Veddah Community Upliftment Programme

Dilmah Conservation endeavoured on a unique initiative to preserve and foster Sri Lanka’s indigenous community known as the ‘Veddah’.

The Veddahs are said to have descended from the island’s first inhabitants, and their lives and livelihoods are deeply rooted in living in harmony with nature.

They have specific methods of hunting, gathering and other traditions which are as unique as they are fascinating. These methods include their ways of setting traps for animals, various charms for wild animals including elephants, and methods of poison fishing herbs.

The religion of the Veddahs is centered on a cult of ancestral spirits and various rituals and ceremonies. These include the famous ‘KiriKoraha’ ceremony which is performed for their ancestral spirits.

Calling themselves “People of the Forest,” the Veddahs speak a distinct language which is of Indo-Aryan descent. The Veddah communities live in various parts of the country including in Bintanne, Rathugala, and Mahiyangana and in coastal areas as Trincomalee and Batticaloa.

As with many indigenous communities around the world, the Veddah community is made up of traditional hunter-gatherers, but deforestation and national development have greatly contributed to the shrinking of their traditional lands. This has caused a progressive decline in their number, and the community is at risk of losing its ancient traditions, which have been handed down from generation to generation.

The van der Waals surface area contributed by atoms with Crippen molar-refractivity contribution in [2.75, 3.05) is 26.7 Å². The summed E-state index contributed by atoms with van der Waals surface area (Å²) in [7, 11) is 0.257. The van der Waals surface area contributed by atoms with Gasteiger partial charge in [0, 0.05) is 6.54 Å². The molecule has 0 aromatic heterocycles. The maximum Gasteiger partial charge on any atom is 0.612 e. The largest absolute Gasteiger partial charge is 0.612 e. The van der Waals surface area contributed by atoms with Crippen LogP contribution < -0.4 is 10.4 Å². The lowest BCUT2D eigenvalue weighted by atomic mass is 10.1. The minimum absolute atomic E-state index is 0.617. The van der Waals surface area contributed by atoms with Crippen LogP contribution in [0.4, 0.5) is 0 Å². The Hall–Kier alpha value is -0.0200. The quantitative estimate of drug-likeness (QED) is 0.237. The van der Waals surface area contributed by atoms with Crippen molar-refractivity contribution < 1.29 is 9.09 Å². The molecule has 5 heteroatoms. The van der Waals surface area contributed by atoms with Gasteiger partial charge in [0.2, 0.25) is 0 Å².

• The Veddah Handicraft and Pottery Centre was declared open in August 2013 and training on handloom has been provided with the support of the Industrial Development Board.
  • Support was given to the communities’ clan gathering, or Varigasabha, in 2011 and 2014, where members of the Veddah Community from across Sri Lanka gathered to discuss significant issues that they are facing.
  • Support was given to the Coastal Veddah Community in the Eastern Province through assistance extended for the community’s Sadangu festivities.
  • First ever survey of the Eastern Veddah Community towards identifying livelihood needs was carried out.
  • Butterfly host plant nurseries were set up to support the communities and further support was given to maintain other SEP projects.
  • University based research on the Aboriginal community is also being initiated by Dilmah conservation.
  • A publication titled Indigenous Communities in Sri Lanka: The Veddahs was released

In keeping with Dilmah’s commitment to supporting community upliftment and the environment, Dilmah Conservation has stepped forward to assist the indigenous Veddah community of Sri Lanka to maintain their cultural identity.